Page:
Six medical students selected to be Schweitzer Fellows
The students will lead projects to address unmet health care and social needs
ECU’s six Schweitzer Fellows for 2004-05 are, left to right, front row, Claudine Warfel, Natalie Rodgers, Randolph Scott; second row, Mimi Metcalf, Meredith Davis, Mark Corbett. Photo by Cliff Hollis
(May 11, 2004)
Six Brody School of Medicine at East Carolina University students have been chosen as North Carolina Schweitzer Fellows for 2004-05.
In total, 20 North Carolina medicine, nursing, dentistry and public health
students were selected to implement their 17 proposals to improve the health of North Carolinians.
The Albert Schweitzer Fellowship continues the legacy of Dr. Albert Schweitzer, viewed as one of the great humanitarians of the 20th century. The fellowship was founded in 1940 to support the work of Schweitzer in Lambaréné, Gabon, during World War II.
Since that time, the fellowship has continued to support the hospital there and other programs including local programs to address unmet health care and social needs in the United States.
Past Schweitzer Fellow Robin Gaines, a third-year medical student, taught English as a second language and performed a health education outreach program for migrant farm workers through the Snow Hill Medical Center during the summer of 2002. She said the experience was “probably the highlight of my medical education in that it allowed me to remember why I came to medical school in the first place.
“After first year, which is probably the most grueling year of medical school, I got to go out to the farms to
work with the migrant workers. That energized me, and it helped me to realize I want to do medicine and that there are people out there who really need help,” she said. “My dream job is still to be able to go out into Greene County to work with that population,” Gaines said. She was grilled by the Schweitzer Fellows committee about the logistics of a woman traveling to migrant farmer worker housing at night alone, but after she detailed her plans, they approved her project. “It was great to design the project and have someone believe it in,” she said.
Patrick O’Malley, a fourth-year medical student, agreed. His project, Get PHED Up! focused on educating
emergency department patients about preventative health care. “For me it was a great opportunity to learn how to talk with patients about difficult subjects like rape, STDs and depression,” he said. O’Malley’s project led to research that was published in the N.C. Medical Journal and presented at a major emergency medicine conference. “When applying for residency, the programs were really excited about my project, and I believe it helped me get into a very strong residency program, said O’Malley, who will be going to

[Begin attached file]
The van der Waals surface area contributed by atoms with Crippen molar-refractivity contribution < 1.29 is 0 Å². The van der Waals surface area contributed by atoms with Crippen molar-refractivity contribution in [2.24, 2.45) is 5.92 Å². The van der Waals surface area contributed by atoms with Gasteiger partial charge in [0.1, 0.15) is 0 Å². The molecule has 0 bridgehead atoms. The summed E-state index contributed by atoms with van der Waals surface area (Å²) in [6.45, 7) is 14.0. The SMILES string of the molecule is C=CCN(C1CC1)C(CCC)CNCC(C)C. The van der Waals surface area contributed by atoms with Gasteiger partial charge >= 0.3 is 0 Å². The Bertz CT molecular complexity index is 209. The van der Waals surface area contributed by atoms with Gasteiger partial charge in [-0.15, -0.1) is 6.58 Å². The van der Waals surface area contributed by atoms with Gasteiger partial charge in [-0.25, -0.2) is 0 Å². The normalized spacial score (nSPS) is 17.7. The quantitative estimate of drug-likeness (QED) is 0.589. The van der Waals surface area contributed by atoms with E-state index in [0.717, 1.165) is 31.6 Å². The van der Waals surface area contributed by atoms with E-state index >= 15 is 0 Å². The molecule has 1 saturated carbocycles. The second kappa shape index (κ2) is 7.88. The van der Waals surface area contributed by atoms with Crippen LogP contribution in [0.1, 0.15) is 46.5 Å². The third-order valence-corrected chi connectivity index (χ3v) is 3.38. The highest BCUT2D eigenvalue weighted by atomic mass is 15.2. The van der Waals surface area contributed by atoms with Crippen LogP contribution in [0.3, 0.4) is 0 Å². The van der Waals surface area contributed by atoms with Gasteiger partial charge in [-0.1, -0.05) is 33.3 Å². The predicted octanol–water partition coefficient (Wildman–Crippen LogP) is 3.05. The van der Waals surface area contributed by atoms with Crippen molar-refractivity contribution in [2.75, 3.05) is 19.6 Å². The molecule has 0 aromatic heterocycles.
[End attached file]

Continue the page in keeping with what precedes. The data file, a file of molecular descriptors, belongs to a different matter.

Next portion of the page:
Charlotte for emergency medicine residency training at Carolinas Medical Center. “Most importantly I feel like I was able to get important information to the patients who use the emergency department — many as their only source of care. It was a great experience that I would recommend to everyone.”
Below are this year’s fellows from the Brody School of Medicine and a description of their community service projects:
--Meredith Davis of Wilson will perform diabetic retinopathy screening sessions in 10 counties in northeastern North Carolina and diabetes education. She’ll encourage patients to have yearly eye exams and explain the importance of such exams. “After reviewing photos with ophthalmologists, we’ll make referrals for patients who need future treatment,” she said. Davis will be working with the N.C. Services for the Blind during her project. “I’m interested in primary care, and I wanted this summer to work on compliance and education,” she said.
--Mimi Metcalf of Fayetteville will provide a healthy lifestyle program for 30 disadvantaged and minority girls aged 11 to 13 at Operation Sunshine. The program will include education, health screenings and community service. Metcalf ’s project will be geared toward the focus areas of Healthy People 2010, designed to reduce illness and premature death. During the summer, she will lead a weekly program on topics ranging from cancer, diabetes and HIV/AIDS to physical fitness,